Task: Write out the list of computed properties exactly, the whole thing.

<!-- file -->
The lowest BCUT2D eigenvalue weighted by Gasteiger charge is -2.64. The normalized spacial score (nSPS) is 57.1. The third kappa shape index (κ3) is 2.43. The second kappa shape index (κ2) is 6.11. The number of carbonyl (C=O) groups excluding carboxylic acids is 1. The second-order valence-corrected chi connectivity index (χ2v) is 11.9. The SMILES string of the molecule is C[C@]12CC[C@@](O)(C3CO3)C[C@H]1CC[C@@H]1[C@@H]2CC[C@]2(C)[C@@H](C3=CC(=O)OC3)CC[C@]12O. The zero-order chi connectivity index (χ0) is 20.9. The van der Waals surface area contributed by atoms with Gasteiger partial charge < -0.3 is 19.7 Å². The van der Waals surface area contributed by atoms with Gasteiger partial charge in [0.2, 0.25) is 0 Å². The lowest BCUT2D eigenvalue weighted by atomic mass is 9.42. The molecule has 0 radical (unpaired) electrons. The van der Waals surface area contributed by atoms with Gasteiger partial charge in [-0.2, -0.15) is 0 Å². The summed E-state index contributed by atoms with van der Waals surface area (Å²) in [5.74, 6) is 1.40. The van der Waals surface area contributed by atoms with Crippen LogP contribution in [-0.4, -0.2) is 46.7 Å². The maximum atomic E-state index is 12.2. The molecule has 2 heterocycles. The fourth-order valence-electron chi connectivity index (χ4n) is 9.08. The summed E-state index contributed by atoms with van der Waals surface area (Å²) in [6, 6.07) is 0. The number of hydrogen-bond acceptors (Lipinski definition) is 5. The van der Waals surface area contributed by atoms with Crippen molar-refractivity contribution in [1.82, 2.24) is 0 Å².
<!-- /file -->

The lowest BCUT2D eigenvalue weighted by Gasteiger charge is -2.64. The normalized spacial score (nSPS) is 57.1. The third kappa shape index (κ3) is 2.43. The second kappa shape index (κ2) is 6.11. The number of carbonyl (C=O) groups excluding carboxylic acids is 1. The second-order valence-corrected chi connectivity index (χ2v) is 11.9. The SMILES string of the molecule is C[C@]12CC[C@@](O)(C3CO3)C[C@H]1CC[C@@H]1[C@@H]2CC[C@]2(C)[C@@H](C3=CC(=O)OC3)CC[C@]12O. The zero-order chi connectivity index (χ0) is 20.9. The van der Waals surface area contributed by atoms with Gasteiger partial charge < -0.3 is 19.7 Å². The van der Waals surface area contributed by atoms with Gasteiger partial charge in [0.2, 0.25) is 0 Å². The lowest BCUT2D eigenvalue weighted by atomic mass is 9.42. The molecule has 0 radical (unpaired) electrons. The van der Waals surface area contributed by atoms with Gasteiger partial charge in [-0.2, -0.15) is 0 Å². The summed E-state index contributed by atoms with van der Waals surface area (Å²) in [5.74, 6) is 1.40. The van der Waals surface area contributed by atoms with Crippen LogP contribution in [-0.4, -0.2) is 46.7 Å². The maximum atomic E-state index is 12.2. The molecule has 2 heterocycles. The fourth-order valence-electron chi connectivity index (χ4n) is 9.08. The summed E-state index contributed by atoms with van der Waals surface area (Å²) in [6, 6.07) is 0. The number of hydrogen-bond acceptors (Lipinski definition) is 5. The van der Waals surface area contributed by atoms with Crippen molar-refractivity contribution in [1.82, 2.24) is 0 Å².